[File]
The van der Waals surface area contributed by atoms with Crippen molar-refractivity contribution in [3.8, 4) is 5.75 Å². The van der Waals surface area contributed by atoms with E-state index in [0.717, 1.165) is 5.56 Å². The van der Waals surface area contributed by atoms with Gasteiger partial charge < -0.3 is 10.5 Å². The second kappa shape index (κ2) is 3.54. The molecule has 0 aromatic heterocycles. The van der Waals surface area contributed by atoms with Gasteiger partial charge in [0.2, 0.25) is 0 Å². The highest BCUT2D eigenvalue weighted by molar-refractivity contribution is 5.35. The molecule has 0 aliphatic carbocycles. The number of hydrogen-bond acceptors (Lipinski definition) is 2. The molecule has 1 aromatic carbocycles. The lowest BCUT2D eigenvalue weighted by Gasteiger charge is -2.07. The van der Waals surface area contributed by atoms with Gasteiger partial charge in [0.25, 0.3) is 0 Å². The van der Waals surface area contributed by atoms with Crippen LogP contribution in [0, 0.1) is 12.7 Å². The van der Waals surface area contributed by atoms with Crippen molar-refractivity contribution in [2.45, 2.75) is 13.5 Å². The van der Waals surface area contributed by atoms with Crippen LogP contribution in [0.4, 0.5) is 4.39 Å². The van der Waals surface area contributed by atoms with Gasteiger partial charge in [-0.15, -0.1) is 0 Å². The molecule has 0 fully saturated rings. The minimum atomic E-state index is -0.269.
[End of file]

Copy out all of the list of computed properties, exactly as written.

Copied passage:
The van der Waals surface area contributed by atoms with Crippen molar-refractivity contribution in [3.8, 4) is 5.75 Å². The van der Waals surface area contributed by atoms with E-state index in [0.717, 1.165) is 5.56 Å². The van der Waals surface area contributed by atoms with Gasteiger partial charge < -0.3 is 10.5 Å². The second kappa shape index (κ2) is 3.54. The molecule has 0 aromatic heterocycles. The van der Waals surface area contributed by atoms with Gasteiger partial charge in [0.2, 0.25) is 0 Å². The highest BCUT2D eigenvalue weighted by molar-refractivity contribution is 5.35. The molecule has 0 aliphatic carbocycles. The number of hydrogen-bond acceptors (Lipinski definition) is 2. The molecule has 1 aromatic carbocycles. The lowest BCUT2D eigenvalue weighted by Gasteiger charge is -2.07. The van der Waals surface area contributed by atoms with Gasteiger partial charge in [0.25, 0.3) is 0 Å². The van der Waals surface area contributed by atoms with Crippen LogP contribution in [0, 0.1) is 12.7 Å². The van der Waals surface area contributed by atoms with Crippen molar-refractivity contribution in [2.45, 2.75) is 13.5 Å². The van der Waals surface area contributed by atoms with Crippen LogP contribution in [0.4, 0.5) is 4.39 Å². The van der Waals surface area contributed by atoms with Gasteiger partial charge in [-0.15, -0.1) is 0 Å². The molecule has 0 fully saturated rings. The minimum atomic E-state index is -0.269.